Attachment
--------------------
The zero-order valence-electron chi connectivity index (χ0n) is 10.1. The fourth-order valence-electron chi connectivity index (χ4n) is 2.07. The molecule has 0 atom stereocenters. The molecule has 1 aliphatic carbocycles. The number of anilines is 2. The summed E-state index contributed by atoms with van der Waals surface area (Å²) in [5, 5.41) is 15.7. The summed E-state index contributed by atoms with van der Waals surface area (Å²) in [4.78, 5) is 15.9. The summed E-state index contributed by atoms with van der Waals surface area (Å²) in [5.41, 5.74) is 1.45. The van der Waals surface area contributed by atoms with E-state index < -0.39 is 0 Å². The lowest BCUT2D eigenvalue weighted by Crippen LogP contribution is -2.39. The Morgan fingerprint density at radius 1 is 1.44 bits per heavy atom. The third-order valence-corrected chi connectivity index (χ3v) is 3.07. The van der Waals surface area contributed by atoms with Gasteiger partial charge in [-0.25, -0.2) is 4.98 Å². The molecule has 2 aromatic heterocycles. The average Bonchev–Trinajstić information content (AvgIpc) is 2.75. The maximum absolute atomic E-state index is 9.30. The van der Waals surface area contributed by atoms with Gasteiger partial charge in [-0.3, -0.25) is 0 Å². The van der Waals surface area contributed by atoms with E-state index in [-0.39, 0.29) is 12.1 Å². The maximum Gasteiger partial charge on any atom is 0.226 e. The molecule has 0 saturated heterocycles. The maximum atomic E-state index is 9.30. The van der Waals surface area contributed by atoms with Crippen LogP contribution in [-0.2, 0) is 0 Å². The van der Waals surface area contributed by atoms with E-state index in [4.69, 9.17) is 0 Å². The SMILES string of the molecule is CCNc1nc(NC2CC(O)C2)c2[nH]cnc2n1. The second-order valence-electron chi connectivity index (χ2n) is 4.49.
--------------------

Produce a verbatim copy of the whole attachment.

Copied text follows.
The zero-order valence-electron chi connectivity index (χ0n) is 10.1. The fourth-order valence-electron chi connectivity index (χ4n) is 2.07. The molecule has 0 atom stereocenters. The molecule has 1 aliphatic carbocycles. The number of anilines is 2. The summed E-state index contributed by atoms with van der Waals surface area (Å²) in [5, 5.41) is 15.7. The summed E-state index contributed by atoms with van der Waals surface area (Å²) in [4.78, 5) is 15.9. The summed E-state index contributed by atoms with van der Waals surface area (Å²) in [5.41, 5.74) is 1.45. The van der Waals surface area contributed by atoms with E-state index < -0.39 is 0 Å². The lowest BCUT2D eigenvalue weighted by Crippen LogP contribution is -2.39. The Morgan fingerprint density at radius 1 is 1.44 bits per heavy atom. The third-order valence-corrected chi connectivity index (χ3v) is 3.07. The van der Waals surface area contributed by atoms with Gasteiger partial charge in [-0.25, -0.2) is 4.98 Å². The molecule has 2 aromatic heterocycles. The average Bonchev–Trinajstić information content (AvgIpc) is 2.75. The maximum absolute atomic E-state index is 9.30. The van der Waals surface area contributed by atoms with Gasteiger partial charge in [-0.3, -0.25) is 0 Å². The van der Waals surface area contributed by atoms with E-state index in [-0.39, 0.29) is 12.1 Å². The maximum Gasteiger partial charge on any atom is 0.226 e. The molecule has 0 saturated heterocycles. The maximum atomic E-state index is 9.30. The van der Waals surface area contributed by atoms with Crippen LogP contribution in [-0.2, 0) is 0 Å². The van der Waals surface area contributed by atoms with E-state index in [4.69, 9.17) is 0 Å². The SMILES string of the molecule is CCNc1nc(NC2CC(O)C2)c2[nH]cnc2n1. The second-order valence-electron chi connectivity index (χ2n) is 4.49.